Business Doesn't Have to be a Contact Sport
Sometimes I think running a business is like a contact sport. If you're a business owner then you know what I'm talking about.
Think about it, you get to work in the morning and your best foreman is waiting to talk to you. He informs you that Chuckles Mow and Blow down the road has just offered to pay him $1 more per hour than you so he is quitting.
Wham! The first hit of the day.
After that, still somewhat shocked, you proceed into your office and begin listening to your voicemail and Mrs. Jones is on the machine yelling that your crew ran into her new bird feeder last time they were there and now she wants you to pay for a new one.
Bam! Another blow to the body.
As you're recovering from the voicemail you begin opening the weekend mail (Yes, it's Monday of course!) and you find a letter informing you that you have just been kicked out of your workers' comp group because of the accident Izzy had last year. That was the one where he cut the tip of his finger off with the hedge shears. Your new workers' comp rate is now five times higher than last year's rate.
Kaboom. A sharp right to the chin, you're reeling and the day just started.
Been there, done that
Everything that I just mentioned has happened to me in my business over the years and I would bet that you have some familiar war stories to share, as well. The question is what are we doing about these problems? Are we training like athletes? If not, why aren't we?
I know this sounds a bit crazy, but think about this for a minute: Do you think a professional football player would go into a game without any training? Or, would a boxer get into the ring without any preparation?
That just sounds plain stupid doesn't it? Yet, there are many business owners that walk into the ring every day and get sucker punched. It doesn't have to be that way. All we need is to train and be ready for whatever comes our way. I know some professional basketball players say they can see the ball go through the hoop before it ever leaves their hands. They get this from training.
Now I'm not the biggest sports fan in the world, but I have learned a few things about sports over the years. For some reason, I often find myself relating what I observe and learn from sports to business. I'm just weird that way.
So how can we "train" for the above situations I just described?
Let's look at the first one, where our best foreman is quitting for $1 more per hour. If we're really paying attention to our employees and the morale and culture of our company then we should never be blindsided like this. If we as owners haven't attended a seminar, read a book or made a point to learn something about employee relations, then how can we expect to be able to deal with these issues when they occur?
If you do not have an HR person on staff then it's your responsibility to be that person. I've attended many seminars over the years on this very topic and I'm confident that I'm much better equipped to handle these situations when they happen again. If you get the proper training you can even on occasion head these problems off before they happen. You see the ball go into the hoop before it ever leaves your hands.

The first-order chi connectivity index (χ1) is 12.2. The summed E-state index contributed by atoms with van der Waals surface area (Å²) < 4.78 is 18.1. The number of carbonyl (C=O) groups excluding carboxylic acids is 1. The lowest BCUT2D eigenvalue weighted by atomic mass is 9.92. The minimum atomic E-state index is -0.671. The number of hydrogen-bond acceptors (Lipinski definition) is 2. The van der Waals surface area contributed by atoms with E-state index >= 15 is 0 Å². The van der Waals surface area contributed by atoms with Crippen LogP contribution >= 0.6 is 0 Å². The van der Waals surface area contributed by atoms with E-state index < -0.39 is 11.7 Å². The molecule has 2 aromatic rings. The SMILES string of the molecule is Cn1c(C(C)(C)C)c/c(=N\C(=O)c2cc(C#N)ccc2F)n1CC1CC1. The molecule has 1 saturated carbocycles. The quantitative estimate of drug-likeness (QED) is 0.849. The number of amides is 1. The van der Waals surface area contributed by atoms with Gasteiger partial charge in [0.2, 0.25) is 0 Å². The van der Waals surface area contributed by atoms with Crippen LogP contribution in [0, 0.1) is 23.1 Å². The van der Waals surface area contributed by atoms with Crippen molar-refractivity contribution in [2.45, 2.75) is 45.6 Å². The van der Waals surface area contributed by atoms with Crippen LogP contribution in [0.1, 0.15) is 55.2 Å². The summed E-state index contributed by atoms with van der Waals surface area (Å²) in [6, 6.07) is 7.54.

Let's move on to the bird feeder. What would Mrs. Jones have done if the scenario went like this? Your employee hits the bird feeder, but then promptly knocks on Mrs. Jones' door and informs her that he will be back with a $50 gift certificate to Home Depot so she can go out and buy a new one. He does this because your company has a policy that any employee can fix any problem for a customer up to $50 with no questions asked.
The employee knows that he will be reimbursed for the $50 and not yelled at for damaging the bird feeder. Mrs. Jones calls your office and leaves a very nice message saying how conscientious your employees are and thanks you for having such honest people in your organization. The employee has been trained and knows the procedure is to be honest. The employee knows that accidents sometimes happen. The employee also knows that there will be consequences if there is a pattern of damages from him, but that he will be treated fairly.
The workers' comp issue is the scariest one here and I have had to deal with this on a very big level. I learned a lesson the hard way on this and, unfortunately, got training after the fact. I learned what to do in a situation where an employee is injured and how to minimize the risk of getting kicked out of my group. I learned about different programs that can help lower your workers' compensation rate if your company takes part in them. I learned what to do next time an injury occurs that would be best for both my company and the employee. I can't really afford to strike out again here.
We can't prepare for everything in business, but we can consistently train ourselves to be better at running our companies. There are resources out there for whatever you are facing on a daily basis. Your local trade association is a good place to start if you need help finding them. PLANET and SIMA are great for this as well. JBusiness doesn't have to be a contact sport if you keep training and keep your head in the game.
The author is vice president of Southwest Landscape Management, Columbia Station, Ohio, and is a partner in Rak Consulting LLC. Contact him at firstname.lastname@example.org.